In 31, which will have its World Premiere at the Sundance Film Festival next month, “Five friends are kidnapped on the day before Halloween and are held hostage in a terrifying place named Murder World. While trapped, they must play a violent game called 31, in which the mission is to survive 12 hours against a gang of evil clowns.”
The Halloween-themed slasher stars Sheri Moon Zombie, Malcolm McDowell, Richard Brake, Lawrence Hilton-Jacobs, Jeff Daniel Phillips, and even Meg Foster.
Ho ho ho! A very bleak and depressing Christmas to all!
Too much? Sorry, I know that it’s supposed to be the jolliest time of the year but I just can’t get into the holiday spirit when thinking about Type O Negative. It’s not necessarily that I miss them greatly (although that definitely has its place) but rather that their music simply doesn’t bring much merriment or cheer.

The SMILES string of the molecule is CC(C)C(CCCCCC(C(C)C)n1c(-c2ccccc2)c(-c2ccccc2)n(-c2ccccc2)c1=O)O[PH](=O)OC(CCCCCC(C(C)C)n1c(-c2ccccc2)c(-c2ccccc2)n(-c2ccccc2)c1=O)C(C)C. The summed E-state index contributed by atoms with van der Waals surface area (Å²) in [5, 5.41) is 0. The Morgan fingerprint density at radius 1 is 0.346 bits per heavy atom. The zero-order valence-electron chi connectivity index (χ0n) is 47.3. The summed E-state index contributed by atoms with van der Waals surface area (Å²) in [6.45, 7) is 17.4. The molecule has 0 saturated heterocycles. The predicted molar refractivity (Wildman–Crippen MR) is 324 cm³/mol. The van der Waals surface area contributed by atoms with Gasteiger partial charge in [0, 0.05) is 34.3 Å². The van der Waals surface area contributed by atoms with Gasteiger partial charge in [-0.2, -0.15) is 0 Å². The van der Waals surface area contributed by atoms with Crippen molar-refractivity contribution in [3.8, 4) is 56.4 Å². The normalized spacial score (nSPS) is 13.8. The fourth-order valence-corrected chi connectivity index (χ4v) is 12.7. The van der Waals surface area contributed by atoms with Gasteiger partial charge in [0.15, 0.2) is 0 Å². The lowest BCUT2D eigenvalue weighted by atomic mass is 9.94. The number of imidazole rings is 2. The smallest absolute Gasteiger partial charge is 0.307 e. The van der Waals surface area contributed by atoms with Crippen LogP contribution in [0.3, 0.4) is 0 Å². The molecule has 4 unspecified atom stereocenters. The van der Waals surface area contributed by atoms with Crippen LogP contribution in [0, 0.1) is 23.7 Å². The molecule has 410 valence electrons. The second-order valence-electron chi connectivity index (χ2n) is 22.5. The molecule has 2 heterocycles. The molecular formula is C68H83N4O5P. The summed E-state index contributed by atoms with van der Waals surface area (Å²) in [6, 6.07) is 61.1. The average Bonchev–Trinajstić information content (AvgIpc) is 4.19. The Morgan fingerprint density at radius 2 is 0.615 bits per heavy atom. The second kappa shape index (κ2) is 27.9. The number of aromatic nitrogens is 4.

But all that changes right now. Today, I crack open the eggnog and don an ugly red and green sweater. Because today I give you Stereo Type O Negative‘s rendition of Wham!‘s 1984 holiday classic “Last Christmas”, as done in the style of Type O Negative. Honestly, it sounds EXACTLY like Type O and totally fits their subtle humor that they wove into their gothic metal.
Merry Christmas and Happy New Year to one and all!
A new teaser for A&E’s upcoming supernatural drama/thriller “Damien” has been released and can be seen below. It hearkens back to an iconic line from the 1976 original, which stated, “Damien… It’s all for you.”
“The ten-episode “Damien” follows the adult life of Damien Thorn (James), the mysterious child from the 1976 film who has grown up, seemingly unaware of the satanic forces around him. Haunted by his past, Damien must now come to terms with his true destiny — that he is the Antichrist, the most feared man throughout the ages.”
Bradley James plays the titular character and Glen Mazzara (“The Walking Dead”) acts as showrunner.